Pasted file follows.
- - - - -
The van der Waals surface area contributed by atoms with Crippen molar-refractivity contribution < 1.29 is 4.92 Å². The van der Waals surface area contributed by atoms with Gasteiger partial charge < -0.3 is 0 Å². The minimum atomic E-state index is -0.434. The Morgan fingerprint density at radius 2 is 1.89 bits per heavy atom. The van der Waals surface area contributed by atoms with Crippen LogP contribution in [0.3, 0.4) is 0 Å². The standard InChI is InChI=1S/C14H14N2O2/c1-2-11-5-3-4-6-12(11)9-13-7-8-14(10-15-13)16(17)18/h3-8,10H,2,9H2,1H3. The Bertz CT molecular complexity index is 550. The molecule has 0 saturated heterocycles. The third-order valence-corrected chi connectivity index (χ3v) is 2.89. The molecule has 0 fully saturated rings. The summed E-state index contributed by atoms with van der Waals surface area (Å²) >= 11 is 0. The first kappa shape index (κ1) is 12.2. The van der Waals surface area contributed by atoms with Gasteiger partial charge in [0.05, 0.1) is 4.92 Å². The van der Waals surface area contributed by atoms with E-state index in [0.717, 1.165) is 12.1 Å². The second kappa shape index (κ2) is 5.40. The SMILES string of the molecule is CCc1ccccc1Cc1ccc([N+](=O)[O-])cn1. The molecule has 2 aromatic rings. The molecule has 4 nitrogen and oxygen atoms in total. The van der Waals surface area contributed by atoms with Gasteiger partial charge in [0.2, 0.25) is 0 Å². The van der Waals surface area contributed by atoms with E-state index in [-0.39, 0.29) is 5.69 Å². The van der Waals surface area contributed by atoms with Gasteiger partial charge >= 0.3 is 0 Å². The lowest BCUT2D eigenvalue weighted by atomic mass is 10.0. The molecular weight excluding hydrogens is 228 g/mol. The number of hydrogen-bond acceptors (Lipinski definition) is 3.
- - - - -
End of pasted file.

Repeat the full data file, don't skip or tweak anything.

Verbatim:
The van der Waals surface area contributed by atoms with Crippen molar-refractivity contribution < 1.29 is 4.92 Å². The van der Waals surface area contributed by atoms with Gasteiger partial charge < -0.3 is 0 Å². The minimum atomic E-state index is -0.434. The Morgan fingerprint density at radius 2 is 1.89 bits per heavy atom. The van der Waals surface area contributed by atoms with Crippen LogP contribution in [0.3, 0.4) is 0 Å². The standard InChI is InChI=1S/C14H14N2O2/c1-2-11-5-3-4-6-12(11)9-13-7-8-14(10-15-13)16(17)18/h3-8,10H,2,9H2,1H3. The Bertz CT molecular complexity index is 550. The molecule has 0 saturated heterocycles. The third-order valence-corrected chi connectivity index (χ3v) is 2.89. The molecule has 0 fully saturated rings. The summed E-state index contributed by atoms with van der Waals surface area (Å²) >= 11 is 0. The first kappa shape index (κ1) is 12.2. The van der Waals surface area contributed by atoms with Gasteiger partial charge in [0.05, 0.1) is 4.92 Å². The van der Waals surface area contributed by atoms with E-state index in [0.717, 1.165) is 12.1 Å². The second kappa shape index (κ2) is 5.40. The SMILES string of the molecule is CCc1ccccc1Cc1ccc([N+](=O)[O-])cn1. The molecule has 2 aromatic rings. The molecule has 4 nitrogen and oxygen atoms in total. The van der Waals surface area contributed by atoms with Gasteiger partial charge in [0.2, 0.25) is 0 Å². The van der Waals surface area contributed by atoms with E-state index in [-0.39, 0.29) is 5.69 Å². The van der Waals surface area contributed by atoms with Gasteiger partial charge >= 0.3 is 0 Å². The lowest BCUT2D eigenvalue weighted by atomic mass is 10.0. The molecular weight excluding hydrogens is 228 g/mol. The number of hydrogen-bond acceptors (Lipinski definition) is 3.